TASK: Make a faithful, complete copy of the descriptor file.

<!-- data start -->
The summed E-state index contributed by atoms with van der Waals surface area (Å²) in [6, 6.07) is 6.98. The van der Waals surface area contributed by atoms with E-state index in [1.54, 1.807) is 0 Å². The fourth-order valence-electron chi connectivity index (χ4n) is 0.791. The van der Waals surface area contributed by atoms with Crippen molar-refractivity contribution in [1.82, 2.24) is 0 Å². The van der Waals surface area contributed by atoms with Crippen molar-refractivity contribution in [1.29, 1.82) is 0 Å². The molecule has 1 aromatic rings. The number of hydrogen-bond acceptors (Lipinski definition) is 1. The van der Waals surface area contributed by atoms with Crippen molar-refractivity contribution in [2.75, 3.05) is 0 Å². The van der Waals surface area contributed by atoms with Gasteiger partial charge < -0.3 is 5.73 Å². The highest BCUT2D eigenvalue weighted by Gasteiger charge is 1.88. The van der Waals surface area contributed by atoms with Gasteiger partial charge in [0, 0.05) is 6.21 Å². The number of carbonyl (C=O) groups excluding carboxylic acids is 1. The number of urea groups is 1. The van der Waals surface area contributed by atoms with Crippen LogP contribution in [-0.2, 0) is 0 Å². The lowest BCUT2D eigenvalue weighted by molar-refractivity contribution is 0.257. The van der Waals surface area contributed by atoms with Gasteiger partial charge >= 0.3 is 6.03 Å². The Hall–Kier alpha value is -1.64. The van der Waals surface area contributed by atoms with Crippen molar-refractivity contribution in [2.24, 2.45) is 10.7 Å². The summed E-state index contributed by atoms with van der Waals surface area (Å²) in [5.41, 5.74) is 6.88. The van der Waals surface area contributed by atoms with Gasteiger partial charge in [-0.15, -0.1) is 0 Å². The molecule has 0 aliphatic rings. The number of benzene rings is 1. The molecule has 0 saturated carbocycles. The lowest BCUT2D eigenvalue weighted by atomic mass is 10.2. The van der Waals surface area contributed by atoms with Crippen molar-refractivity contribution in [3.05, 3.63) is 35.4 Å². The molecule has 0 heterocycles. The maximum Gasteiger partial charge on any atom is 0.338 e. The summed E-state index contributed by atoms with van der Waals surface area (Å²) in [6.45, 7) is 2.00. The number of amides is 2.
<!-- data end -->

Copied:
The summed E-state index contributed by atoms with van der Waals surface area (Å²) in [6, 6.07) is 6.98. The van der Waals surface area contributed by atoms with E-state index in [1.54, 1.807) is 0 Å². The fourth-order valence-electron chi connectivity index (χ4n) is 0.791. The van der Waals surface area contributed by atoms with Crippen molar-refractivity contribution in [1.82, 2.24) is 0 Å². The van der Waals surface area contributed by atoms with Crippen molar-refractivity contribution in [1.29, 1.82) is 0 Å². The molecule has 1 aromatic rings. The number of hydrogen-bond acceptors (Lipinski definition) is 1. The van der Waals surface area contributed by atoms with Crippen molar-refractivity contribution in [2.75, 3.05) is 0 Å². The van der Waals surface area contributed by atoms with Gasteiger partial charge < -0.3 is 5.73 Å². The highest BCUT2D eigenvalue weighted by Gasteiger charge is 1.88. The van der Waals surface area contributed by atoms with Gasteiger partial charge in [0, 0.05) is 6.21 Å². The number of carbonyl (C=O) groups excluding carboxylic acids is 1. The number of urea groups is 1. The van der Waals surface area contributed by atoms with Crippen LogP contribution in [-0.2, 0) is 0 Å². The lowest BCUT2D eigenvalue weighted by molar-refractivity contribution is 0.257. The van der Waals surface area contributed by atoms with Gasteiger partial charge >= 0.3 is 6.03 Å². The Hall–Kier alpha value is -1.64. The van der Waals surface area contributed by atoms with Crippen molar-refractivity contribution in [2.24, 2.45) is 10.7 Å². The summed E-state index contributed by atoms with van der Waals surface area (Å²) in [5.41, 5.74) is 6.88. The van der Waals surface area contributed by atoms with Gasteiger partial charge in [-0.15, -0.1) is 0 Å². The molecule has 0 aliphatic rings. The number of benzene rings is 1. The molecule has 0 saturated carbocycles. The lowest BCUT2D eigenvalue weighted by atomic mass is 10.2. The van der Waals surface area contributed by atoms with Crippen molar-refractivity contribution in [3.05, 3.63) is 35.4 Å². The molecule has 0 heterocycles. The maximum Gasteiger partial charge on any atom is 0.338 e. The summed E-state index contributed by atoms with van der Waals surface area (Å²) in [6.45, 7) is 2.00. The number of amides is 2.